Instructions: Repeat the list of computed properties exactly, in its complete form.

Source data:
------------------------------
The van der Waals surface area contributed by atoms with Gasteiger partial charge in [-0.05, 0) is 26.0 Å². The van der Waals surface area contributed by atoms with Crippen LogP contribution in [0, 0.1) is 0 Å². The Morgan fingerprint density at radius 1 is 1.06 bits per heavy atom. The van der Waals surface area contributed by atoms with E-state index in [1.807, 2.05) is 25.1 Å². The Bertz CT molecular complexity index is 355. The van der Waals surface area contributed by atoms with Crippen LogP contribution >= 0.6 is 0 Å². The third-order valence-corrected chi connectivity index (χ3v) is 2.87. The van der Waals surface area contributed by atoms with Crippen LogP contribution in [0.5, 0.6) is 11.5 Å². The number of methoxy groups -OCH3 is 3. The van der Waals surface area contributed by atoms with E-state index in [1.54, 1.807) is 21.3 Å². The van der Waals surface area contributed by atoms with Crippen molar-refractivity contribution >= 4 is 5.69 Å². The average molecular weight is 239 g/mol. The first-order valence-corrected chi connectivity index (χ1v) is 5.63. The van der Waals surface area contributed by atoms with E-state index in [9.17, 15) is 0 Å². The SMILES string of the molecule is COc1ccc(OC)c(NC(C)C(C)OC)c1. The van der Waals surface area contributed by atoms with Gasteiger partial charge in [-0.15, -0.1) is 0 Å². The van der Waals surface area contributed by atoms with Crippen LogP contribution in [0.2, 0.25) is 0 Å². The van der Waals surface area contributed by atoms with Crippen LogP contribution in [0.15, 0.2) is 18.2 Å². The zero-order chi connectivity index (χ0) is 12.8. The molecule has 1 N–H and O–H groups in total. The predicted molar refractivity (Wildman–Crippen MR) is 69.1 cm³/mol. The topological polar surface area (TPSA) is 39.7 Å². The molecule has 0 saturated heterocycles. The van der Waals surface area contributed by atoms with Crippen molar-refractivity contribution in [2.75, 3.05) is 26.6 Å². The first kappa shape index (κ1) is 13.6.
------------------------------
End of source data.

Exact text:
The van der Waals surface area contributed by atoms with Gasteiger partial charge in [-0.05, 0) is 26.0 Å². The van der Waals surface area contributed by atoms with Crippen LogP contribution in [0, 0.1) is 0 Å². The Morgan fingerprint density at radius 1 is 1.06 bits per heavy atom. The van der Waals surface area contributed by atoms with E-state index in [1.807, 2.05) is 25.1 Å². The Bertz CT molecular complexity index is 355. The van der Waals surface area contributed by atoms with Crippen LogP contribution >= 0.6 is 0 Å². The third-order valence-corrected chi connectivity index (χ3v) is 2.87. The van der Waals surface area contributed by atoms with Crippen LogP contribution in [0.5, 0.6) is 11.5 Å². The number of methoxy groups -OCH3 is 3. The van der Waals surface area contributed by atoms with E-state index in [1.54, 1.807) is 21.3 Å². The van der Waals surface area contributed by atoms with Crippen molar-refractivity contribution >= 4 is 5.69 Å². The average molecular weight is 239 g/mol. The first-order valence-corrected chi connectivity index (χ1v) is 5.63. The van der Waals surface area contributed by atoms with E-state index in [9.17, 15) is 0 Å². The SMILES string of the molecule is COc1ccc(OC)c(NC(C)C(C)OC)c1. The van der Waals surface area contributed by atoms with Gasteiger partial charge in [-0.15, -0.1) is 0 Å². The van der Waals surface area contributed by atoms with Crippen LogP contribution in [0.2, 0.25) is 0 Å². The van der Waals surface area contributed by atoms with Crippen LogP contribution in [0.15, 0.2) is 18.2 Å². The zero-order chi connectivity index (χ0) is 12.8. The molecule has 1 N–H and O–H groups in total. The predicted molar refractivity (Wildman–Crippen MR) is 69.1 cm³/mol. The topological polar surface area (TPSA) is 39.7 Å². The molecule has 0 saturated heterocycles. The van der Waals surface area contributed by atoms with Crippen molar-refractivity contribution in [2.75, 3.05) is 26.6 Å². The first kappa shape index (κ1) is 13.6.